Steven Avery of ‘Making a Murderer’ Requests Advanced Forensic Testing Amid Claims Officers Planted Evidence

andjic/iStock/Thinkstock(MANITOWOC, Wisc.) -- Steven Avery, the center of Netflix's hit series Making a Murderer, made a request Friday for more forensic testing, which his lawyers call "the most comprehensive, thorough, and advanced forensic testing ever requested by a criminal defendant in the State of Wisconsin."

In the 45-page motion, Avery asks for "post-conviction testing of physical evidence," noting that since his 2007 trial, "considerable progress has been made in forensic DNA methods, procedures and tests, including the development of tests for the specific detection of blood, saliva, semen and urine."

Avery's motion says he is willing to pay for testing.

Avery was sentenced to life in prison without parole in 2007 for the murder of Teresa Halbach. But when the Netflix series Making a Murderer was released last December, it created renewed interest in his case and led many to believe that Avery was wrongly convicted.

Avery has claimed law enforcement planted samples of his blood, collected from Avery during a previous case, in Halbach's car before it was discovered by police on Nov. 5, 2005. In Friday’s filing, Avery accuses James Lenk and Andrew Colborn of the Manitowoc County Sheriff’s Office of being “connected to” the discovery of every item of evidence that he says was planted. Lenk and Colborn both denied planting evidence during the 2007 trial, the Milwaukee Journal Sentinel reported at the time.

Avery is now seeking "body fluid source testing that could identify the source of the bodily fluids found on the victim’s vehicle key and hood latch," according to the motion, including saliva and blood testing. New technology can now distinguish whether DNA comes from blood, saliva, semen or urine, according to the filing, and Avery says if he was bleeding from his finger as prosecutors say, there should be blood on the hood latch.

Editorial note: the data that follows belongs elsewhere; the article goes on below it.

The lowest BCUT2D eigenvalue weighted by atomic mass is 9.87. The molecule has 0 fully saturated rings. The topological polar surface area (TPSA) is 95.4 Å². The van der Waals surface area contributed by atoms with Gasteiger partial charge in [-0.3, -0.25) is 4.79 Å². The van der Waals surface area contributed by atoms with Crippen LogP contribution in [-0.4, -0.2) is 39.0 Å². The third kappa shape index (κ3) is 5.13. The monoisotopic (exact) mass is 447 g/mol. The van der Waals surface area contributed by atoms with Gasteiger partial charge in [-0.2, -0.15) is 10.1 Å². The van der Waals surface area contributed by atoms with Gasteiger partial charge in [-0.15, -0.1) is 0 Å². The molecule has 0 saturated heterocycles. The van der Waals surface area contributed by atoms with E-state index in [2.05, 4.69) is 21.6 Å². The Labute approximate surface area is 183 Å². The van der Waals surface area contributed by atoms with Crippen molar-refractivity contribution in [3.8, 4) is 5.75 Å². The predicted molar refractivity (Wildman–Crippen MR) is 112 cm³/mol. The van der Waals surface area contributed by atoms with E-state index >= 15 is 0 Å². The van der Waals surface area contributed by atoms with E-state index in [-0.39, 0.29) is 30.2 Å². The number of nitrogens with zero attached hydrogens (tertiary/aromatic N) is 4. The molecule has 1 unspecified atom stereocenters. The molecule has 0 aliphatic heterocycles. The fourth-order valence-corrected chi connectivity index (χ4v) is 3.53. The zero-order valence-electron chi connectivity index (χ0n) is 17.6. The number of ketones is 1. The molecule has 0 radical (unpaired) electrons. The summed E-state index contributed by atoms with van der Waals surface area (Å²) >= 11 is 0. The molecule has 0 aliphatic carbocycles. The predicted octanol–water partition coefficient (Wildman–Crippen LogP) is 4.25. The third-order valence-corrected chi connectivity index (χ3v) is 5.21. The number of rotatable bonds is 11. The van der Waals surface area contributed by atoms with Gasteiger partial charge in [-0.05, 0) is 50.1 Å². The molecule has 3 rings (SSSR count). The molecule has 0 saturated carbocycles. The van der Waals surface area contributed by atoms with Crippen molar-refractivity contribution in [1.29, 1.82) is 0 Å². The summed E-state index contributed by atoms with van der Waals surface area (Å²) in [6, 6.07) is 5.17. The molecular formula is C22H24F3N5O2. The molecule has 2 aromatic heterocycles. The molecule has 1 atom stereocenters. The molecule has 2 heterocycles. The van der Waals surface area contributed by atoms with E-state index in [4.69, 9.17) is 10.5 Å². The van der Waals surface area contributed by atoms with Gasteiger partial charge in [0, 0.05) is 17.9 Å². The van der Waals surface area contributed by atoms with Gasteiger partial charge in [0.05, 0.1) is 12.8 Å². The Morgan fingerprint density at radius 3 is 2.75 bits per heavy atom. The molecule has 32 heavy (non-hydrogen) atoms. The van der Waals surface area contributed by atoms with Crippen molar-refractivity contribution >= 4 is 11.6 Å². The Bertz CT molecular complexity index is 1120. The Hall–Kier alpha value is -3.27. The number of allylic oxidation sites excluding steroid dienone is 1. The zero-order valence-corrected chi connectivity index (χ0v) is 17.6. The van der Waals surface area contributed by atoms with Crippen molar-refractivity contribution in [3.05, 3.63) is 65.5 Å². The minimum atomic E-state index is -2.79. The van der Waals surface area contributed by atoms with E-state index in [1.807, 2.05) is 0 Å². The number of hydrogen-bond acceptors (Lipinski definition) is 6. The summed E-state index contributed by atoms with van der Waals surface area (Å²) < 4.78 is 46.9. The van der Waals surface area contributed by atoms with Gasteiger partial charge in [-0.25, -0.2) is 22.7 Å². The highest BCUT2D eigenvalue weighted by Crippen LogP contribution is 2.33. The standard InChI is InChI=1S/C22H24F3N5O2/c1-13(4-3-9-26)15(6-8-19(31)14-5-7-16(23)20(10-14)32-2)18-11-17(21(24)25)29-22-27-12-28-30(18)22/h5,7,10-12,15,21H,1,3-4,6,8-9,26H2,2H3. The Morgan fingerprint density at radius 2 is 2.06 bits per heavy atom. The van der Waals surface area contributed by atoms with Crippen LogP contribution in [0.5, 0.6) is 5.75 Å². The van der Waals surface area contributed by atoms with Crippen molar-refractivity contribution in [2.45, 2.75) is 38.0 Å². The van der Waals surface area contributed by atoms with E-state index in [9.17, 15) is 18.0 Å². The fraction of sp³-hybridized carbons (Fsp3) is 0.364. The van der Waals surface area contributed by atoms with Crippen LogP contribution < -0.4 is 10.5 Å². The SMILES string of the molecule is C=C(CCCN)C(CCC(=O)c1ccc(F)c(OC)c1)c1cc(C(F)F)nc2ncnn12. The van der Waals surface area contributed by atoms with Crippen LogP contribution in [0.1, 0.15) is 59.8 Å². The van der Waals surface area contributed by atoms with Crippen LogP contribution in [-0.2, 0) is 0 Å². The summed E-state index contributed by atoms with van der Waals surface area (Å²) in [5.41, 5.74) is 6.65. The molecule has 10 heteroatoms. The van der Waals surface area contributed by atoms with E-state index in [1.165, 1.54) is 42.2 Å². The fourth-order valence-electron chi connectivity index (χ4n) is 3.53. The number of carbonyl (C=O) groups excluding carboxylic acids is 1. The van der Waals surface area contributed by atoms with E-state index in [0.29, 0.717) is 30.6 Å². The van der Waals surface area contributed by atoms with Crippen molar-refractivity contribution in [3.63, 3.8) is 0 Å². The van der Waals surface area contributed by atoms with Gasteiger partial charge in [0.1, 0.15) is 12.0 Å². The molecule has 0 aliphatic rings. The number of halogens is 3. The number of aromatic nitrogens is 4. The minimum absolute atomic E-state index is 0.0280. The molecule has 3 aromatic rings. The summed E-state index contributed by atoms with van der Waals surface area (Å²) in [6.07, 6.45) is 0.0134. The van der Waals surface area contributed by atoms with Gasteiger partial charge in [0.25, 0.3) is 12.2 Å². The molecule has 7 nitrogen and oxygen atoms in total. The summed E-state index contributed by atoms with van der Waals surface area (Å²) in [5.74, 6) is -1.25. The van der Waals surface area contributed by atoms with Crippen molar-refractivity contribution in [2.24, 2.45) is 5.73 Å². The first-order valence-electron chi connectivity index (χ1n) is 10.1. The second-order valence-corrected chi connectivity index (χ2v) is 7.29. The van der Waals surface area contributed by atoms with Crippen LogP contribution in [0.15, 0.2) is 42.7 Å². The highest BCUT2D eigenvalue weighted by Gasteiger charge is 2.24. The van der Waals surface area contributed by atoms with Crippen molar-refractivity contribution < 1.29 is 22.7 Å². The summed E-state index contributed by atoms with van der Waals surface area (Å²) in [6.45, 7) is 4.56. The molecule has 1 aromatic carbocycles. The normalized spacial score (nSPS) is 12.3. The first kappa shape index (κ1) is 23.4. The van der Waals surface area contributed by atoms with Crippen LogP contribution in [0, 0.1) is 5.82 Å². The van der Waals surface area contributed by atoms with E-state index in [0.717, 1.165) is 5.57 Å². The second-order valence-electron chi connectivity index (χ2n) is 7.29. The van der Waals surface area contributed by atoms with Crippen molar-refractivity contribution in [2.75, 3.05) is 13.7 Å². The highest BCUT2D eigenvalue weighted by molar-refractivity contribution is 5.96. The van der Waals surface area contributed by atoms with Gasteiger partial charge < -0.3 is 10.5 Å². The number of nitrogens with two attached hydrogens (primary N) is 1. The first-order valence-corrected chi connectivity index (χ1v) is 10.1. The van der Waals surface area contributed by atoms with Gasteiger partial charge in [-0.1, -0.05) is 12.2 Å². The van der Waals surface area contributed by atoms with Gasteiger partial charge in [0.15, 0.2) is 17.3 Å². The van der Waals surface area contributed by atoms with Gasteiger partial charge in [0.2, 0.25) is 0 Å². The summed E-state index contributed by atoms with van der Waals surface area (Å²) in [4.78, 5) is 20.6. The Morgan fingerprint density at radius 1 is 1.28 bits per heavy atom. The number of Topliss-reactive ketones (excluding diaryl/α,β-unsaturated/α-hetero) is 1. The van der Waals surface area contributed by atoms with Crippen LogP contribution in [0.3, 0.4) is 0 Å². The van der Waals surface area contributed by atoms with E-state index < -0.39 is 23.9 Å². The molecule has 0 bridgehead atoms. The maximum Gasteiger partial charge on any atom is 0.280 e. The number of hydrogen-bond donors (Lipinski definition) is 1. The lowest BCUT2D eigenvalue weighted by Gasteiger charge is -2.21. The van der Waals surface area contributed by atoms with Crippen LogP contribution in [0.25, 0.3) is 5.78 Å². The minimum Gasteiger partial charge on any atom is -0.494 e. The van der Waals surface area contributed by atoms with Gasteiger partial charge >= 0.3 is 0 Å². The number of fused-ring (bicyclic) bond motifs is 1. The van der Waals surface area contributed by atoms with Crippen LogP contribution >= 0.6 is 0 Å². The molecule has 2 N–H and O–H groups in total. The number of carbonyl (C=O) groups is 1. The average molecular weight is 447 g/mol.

Avery is also asking for radiocarbon testing, "which could definitively establish the age of Mr. Avery’s blood found in the victim’s vehicle and determine, based on the age, if the blood was planted," the motion says.

His lawyers are requesting new DNA testing on evidence that had not been screened before, including the battery cable, the interior hood release and the blinker light of the victim’s car. Moreover, Avery's defense team is asking for advanced DNA analysis on previously-tested items, such as the license plates and swabs taken from the vehicle, and trace testing to determine if chemical solvents were used to remove DNA.

The advanced testing of previously obtained fingerprints of two officers, as well as DNA testing of the alleged human pelvic bones recovered from the quarry, has been requested as well.

Avery’s attorney has asked for his appeal to be put on hold until a ruling is made about the testing.

After Netflix released the series, Kathleen Zellner, a high-profile attorney with experience representing wrongfully convicted clients, took on Avery's case.

Zellner told ABC affiliate WBAY-TV in January that Avery was "thrilled that there is new development in technology," and was feeling "extremely positive" knowing new forensic testing can be done in his case.

“Since 2007, there have been significant advances in forensic testing," Zellner told WBAY-TV at the time. "The clearest way to do this is with scientific testing and that’s what we will be asking to do."

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